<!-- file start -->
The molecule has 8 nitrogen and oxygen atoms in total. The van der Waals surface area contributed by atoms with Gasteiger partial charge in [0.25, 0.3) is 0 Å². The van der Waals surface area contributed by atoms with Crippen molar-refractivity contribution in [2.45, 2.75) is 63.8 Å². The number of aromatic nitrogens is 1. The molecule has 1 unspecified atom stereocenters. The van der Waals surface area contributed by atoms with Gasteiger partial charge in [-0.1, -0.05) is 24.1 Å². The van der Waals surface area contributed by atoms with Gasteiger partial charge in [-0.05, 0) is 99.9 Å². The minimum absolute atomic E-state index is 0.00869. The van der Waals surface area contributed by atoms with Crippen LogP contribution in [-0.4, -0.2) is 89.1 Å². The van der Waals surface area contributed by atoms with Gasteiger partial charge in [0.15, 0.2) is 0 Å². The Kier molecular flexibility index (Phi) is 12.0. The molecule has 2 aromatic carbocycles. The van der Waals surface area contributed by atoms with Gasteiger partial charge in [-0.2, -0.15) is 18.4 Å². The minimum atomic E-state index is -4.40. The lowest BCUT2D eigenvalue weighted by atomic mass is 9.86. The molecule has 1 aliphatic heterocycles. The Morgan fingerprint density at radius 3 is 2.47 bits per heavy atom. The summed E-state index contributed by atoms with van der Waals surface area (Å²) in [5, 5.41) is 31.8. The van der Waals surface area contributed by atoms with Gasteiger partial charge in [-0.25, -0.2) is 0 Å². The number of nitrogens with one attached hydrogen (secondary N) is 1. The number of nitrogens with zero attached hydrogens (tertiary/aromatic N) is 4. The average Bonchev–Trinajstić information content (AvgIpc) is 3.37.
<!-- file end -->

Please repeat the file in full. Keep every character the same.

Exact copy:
The molecule has 8 nitrogen and oxygen atoms in total. The van der Waals surface area contributed by atoms with Gasteiger partial charge in [0.25, 0.3) is 0 Å². The van der Waals surface area contributed by atoms with Crippen molar-refractivity contribution in [2.45, 2.75) is 63.8 Å². The number of aromatic nitrogens is 1. The molecule has 1 unspecified atom stereocenters. The van der Waals surface area contributed by atoms with Gasteiger partial charge in [-0.1, -0.05) is 24.1 Å². The van der Waals surface area contributed by atoms with Gasteiger partial charge in [-0.05, 0) is 99.9 Å². The minimum absolute atomic E-state index is 0.00869. The van der Waals surface area contributed by atoms with Crippen LogP contribution in [-0.4, -0.2) is 89.1 Å². The van der Waals surface area contributed by atoms with Gasteiger partial charge in [0.15, 0.2) is 0 Å². The Kier molecular flexibility index (Phi) is 12.0. The molecule has 2 aromatic carbocycles. The van der Waals surface area contributed by atoms with Gasteiger partial charge in [-0.2, -0.15) is 18.4 Å². The minimum atomic E-state index is -4.40. The lowest BCUT2D eigenvalue weighted by atomic mass is 9.86. The molecule has 1 aliphatic heterocycles. The Morgan fingerprint density at radius 3 is 2.47 bits per heavy atom. The summed E-state index contributed by atoms with van der Waals surface area (Å²) in [5, 5.41) is 31.8. The van der Waals surface area contributed by atoms with Gasteiger partial charge in [-0.25, -0.2) is 0 Å². The number of nitrogens with one attached hydrogen (secondary N) is 1. The number of nitrogens with zero attached hydrogens (tertiary/aromatic N) is 4. The average Bonchev–Trinajstić information content (AvgIpc) is 3.37.